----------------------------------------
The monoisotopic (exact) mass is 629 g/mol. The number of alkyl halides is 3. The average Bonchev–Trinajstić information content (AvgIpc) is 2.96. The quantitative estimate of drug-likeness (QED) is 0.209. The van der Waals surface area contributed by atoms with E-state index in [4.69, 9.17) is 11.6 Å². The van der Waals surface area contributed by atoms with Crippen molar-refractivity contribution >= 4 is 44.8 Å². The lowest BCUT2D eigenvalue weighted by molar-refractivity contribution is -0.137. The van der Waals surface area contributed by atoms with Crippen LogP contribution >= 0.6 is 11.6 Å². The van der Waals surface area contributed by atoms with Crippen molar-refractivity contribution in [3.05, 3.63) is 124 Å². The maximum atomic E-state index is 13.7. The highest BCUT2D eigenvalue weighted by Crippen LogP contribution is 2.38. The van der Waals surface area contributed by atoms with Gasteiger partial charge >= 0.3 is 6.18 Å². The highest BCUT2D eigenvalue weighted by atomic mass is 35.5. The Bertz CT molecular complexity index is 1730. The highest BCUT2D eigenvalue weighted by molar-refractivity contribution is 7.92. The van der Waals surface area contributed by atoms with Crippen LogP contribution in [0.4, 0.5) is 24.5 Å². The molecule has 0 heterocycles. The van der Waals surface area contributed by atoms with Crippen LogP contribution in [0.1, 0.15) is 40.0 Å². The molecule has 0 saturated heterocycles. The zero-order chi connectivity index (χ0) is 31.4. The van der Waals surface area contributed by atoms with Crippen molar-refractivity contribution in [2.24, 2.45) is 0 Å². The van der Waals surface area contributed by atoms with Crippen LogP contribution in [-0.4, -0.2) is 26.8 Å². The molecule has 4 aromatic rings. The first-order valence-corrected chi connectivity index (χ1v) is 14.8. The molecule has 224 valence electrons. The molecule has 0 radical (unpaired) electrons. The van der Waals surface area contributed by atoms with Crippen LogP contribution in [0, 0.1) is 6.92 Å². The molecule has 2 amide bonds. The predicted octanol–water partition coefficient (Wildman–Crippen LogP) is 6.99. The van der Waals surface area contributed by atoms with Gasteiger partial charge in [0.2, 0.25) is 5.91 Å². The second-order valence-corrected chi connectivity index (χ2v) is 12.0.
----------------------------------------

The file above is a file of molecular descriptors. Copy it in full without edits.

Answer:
The monoisotopic (exact) mass is 629 g/mol. The number of alkyl halides is 3. The average Bonchev–Trinajstić information content (AvgIpc) is 2.96. The quantitative estimate of drug-likeness (QED) is 0.209. The van der Waals surface area contributed by atoms with E-state index in [4.69, 9.17) is 11.6 Å². The van der Waals surface area contributed by atoms with Crippen molar-refractivity contribution >= 4 is 44.8 Å². The lowest BCUT2D eigenvalue weighted by molar-refractivity contribution is -0.137. The van der Waals surface area contributed by atoms with Crippen LogP contribution >= 0.6 is 11.6 Å². The van der Waals surface area contributed by atoms with Crippen molar-refractivity contribution in [3.05, 3.63) is 124 Å². The maximum atomic E-state index is 13.7. The highest BCUT2D eigenvalue weighted by Crippen LogP contribution is 2.38. The van der Waals surface area contributed by atoms with Gasteiger partial charge >= 0.3 is 6.18 Å². The highest BCUT2D eigenvalue weighted by atomic mass is 35.5. The Bertz CT molecular complexity index is 1730. The highest BCUT2D eigenvalue weighted by molar-refractivity contribution is 7.92. The van der Waals surface area contributed by atoms with Crippen LogP contribution in [0.4, 0.5) is 24.5 Å². The molecule has 0 heterocycles. The van der Waals surface area contributed by atoms with Crippen LogP contribution in [0.1, 0.15) is 40.0 Å². The molecule has 0 saturated heterocycles. The zero-order chi connectivity index (χ0) is 31.4. The van der Waals surface area contributed by atoms with Crippen molar-refractivity contribution in [2.24, 2.45) is 0 Å². The van der Waals surface area contributed by atoms with Crippen LogP contribution in [-0.4, -0.2) is 26.8 Å². The molecule has 4 aromatic rings. The first-order valence-corrected chi connectivity index (χ1v) is 14.8. The molecule has 224 valence electrons. The molecule has 0 radical (unpaired) electrons. The van der Waals surface area contributed by atoms with Crippen LogP contribution in [0, 0.1) is 6.92 Å². The molecule has 2 amide bonds. The predicted octanol–water partition coefficient (Wildman–Crippen LogP) is 6.99. The van der Waals surface area contributed by atoms with Gasteiger partial charge in [0.2, 0.25) is 5.91 Å². The second-order valence-corrected chi connectivity index (χ2v) is 12.0.